Catch Oyster Bar

63 N. Ocean Ave., Patchogue


COST: $$-$$$

SERVICE: Efficient and friendly

AMBIENCE: Streamlined style, open kitchen, minimal kitsch

ESSENTIALS: Open Sundays to Thursdays 11:30 a.m. to 10 p.m., Fridays and Saturdays to 11 p.m. Weekend reservations recommended. Major credit cards accepted. Very tight dining area; seating, mostly stools.

Catch Oyster Bar opens to unveil a pearl.

This bright spot, about as big as a bluepoint, shucks its way into Patchogue with casual flair and room for about 30 satisfied diners.

Most sit on stools, taking in the chefs at work and sports on TV, either from the busy bar or a few elevated tables for two. There are a couple of banquettes for quartets.

Above dangles an artfully distressed mermaid sculpture, as if to oversee the action. Models of fishing boats also have their space in what used to be a unisex hair salon, at the same level with exposed ductwork and beams. Subway tiles and smaller, glassy ones, some in ocean hues, decorate the joint.

Catch favors in-the-moment style and attracts an audience of mixed generations and varied appetites — the smart work of Michael and Jim Avino, whose son-and-father project aims at staying local and keeping an open kitchen. After a dozen on the half shell, you’ll start wondering why there isn’t a Catch in every downtown.

Michael Avino once was a live-events coordinator at MTV and worked with his father at the departed Bellport Chowder House. Jim Avino continues to run Avino’s Italian Table in Bellport. And there are dishes here with Italian accents.

First, however: raw oysters. Have a sampler. Try those sweet, moderately saline No. 9s; sample briny bluepoints, coppery and sweet Wild Fire Island bivalves, and give in to those creamy, deep-shell Kumamotos and balanced Mermaid Cove beauties.

If you must toy with them, use the shallot-laden mignonette instead of the taste-killing cocktail sauce.

Equally recommended are the crisply coated, well-dressed bluepoints in the oyster po’boy; and the expertly fried riff on oysters Rockefeller, finished with a Parmesan-fueled cream sauce. Likewise, the house’s savory New England and Manhattan clam chowders. You’ll get one of them with the so-so crabcake slider.

Baked clam “stuffies,” generous and sparked with bacon, rival these winners. So do the bluefin tuna crudo with sesame seeds and the octopus salad, entangling discs of sliced, tender cephalopod with good greens.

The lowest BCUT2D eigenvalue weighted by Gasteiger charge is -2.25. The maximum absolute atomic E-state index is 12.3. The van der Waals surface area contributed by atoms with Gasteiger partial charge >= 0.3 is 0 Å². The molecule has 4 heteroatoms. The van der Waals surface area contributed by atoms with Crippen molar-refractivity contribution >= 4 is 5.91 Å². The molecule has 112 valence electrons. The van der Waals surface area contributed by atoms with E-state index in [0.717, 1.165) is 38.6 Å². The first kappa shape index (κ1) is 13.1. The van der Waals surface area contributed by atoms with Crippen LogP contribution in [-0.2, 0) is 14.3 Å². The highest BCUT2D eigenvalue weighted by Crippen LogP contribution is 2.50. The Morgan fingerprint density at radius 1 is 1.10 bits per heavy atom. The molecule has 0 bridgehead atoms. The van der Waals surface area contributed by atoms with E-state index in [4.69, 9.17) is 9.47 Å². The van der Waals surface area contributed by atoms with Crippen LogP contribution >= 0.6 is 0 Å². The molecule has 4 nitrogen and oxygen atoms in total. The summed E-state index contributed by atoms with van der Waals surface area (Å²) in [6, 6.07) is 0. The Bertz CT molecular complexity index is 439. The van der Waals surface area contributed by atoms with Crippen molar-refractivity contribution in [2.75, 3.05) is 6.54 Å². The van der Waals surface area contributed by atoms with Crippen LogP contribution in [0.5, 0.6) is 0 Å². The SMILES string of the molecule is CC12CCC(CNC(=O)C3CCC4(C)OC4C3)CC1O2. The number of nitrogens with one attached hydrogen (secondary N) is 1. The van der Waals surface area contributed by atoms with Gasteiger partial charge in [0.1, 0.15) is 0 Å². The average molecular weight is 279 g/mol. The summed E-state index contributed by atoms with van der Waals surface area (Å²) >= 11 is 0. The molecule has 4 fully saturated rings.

But calamari “Sicilian lifeguard style,” perhaps a tribute to Mario Batali’s dish, seems cooked a lot longer than two minutes but not to deep-marine flavor. The ringlets are tough, the sauce spicy enough to mask everything.

You’re better off with the South Shore fish stew, with calamari, cod and shellfish in a satisfying garlic-tomato broth. Linguine with clams could use a fistful of chopped parsley.

Bland and a bit overcooked: the house’s warm but limp lobster roll, served in a grilled and buttered split-top bun. You’ll be asking for salt, pepper or more lemon zest in the mayo. Refresh yourself with the tuna poke, which is on the sweet side but still worth choosing.

Shrimp-and-chicken jambalaya equals surf-and-turf here, and it’s fine, spurred by andouille sausage. Stay landside with a buttermilk-ranch fried chicken sandwich, crunchy and moist. Or order the “grilled dockside dog” with kielbasa, slaw, onions and pickles, which would be welcome at any ballpark.

Missing: an oyster pan roast and an oyster stew.

You can accompany much of the menu with a local brew on tap. Notables include Barrier Brewing’s grassy Icculus Kolsch; Greenport Harbor Brewing’s Tidal Lager; Crooked Ladder’s West Coast-style IPA; the mild Montauk Wave Chaser; and, of course, Blue Point’s Oyster Stout. The wine selections are modest, but look for sauvignon blanc and dry riesling, an unoaked chardonnay or a sparkling number.

No desserts are served. That’s probably a wise move by the Avinos. There’s a Carvel on Main Street.

The best advice, however, is the simplest: Eat more oysters.

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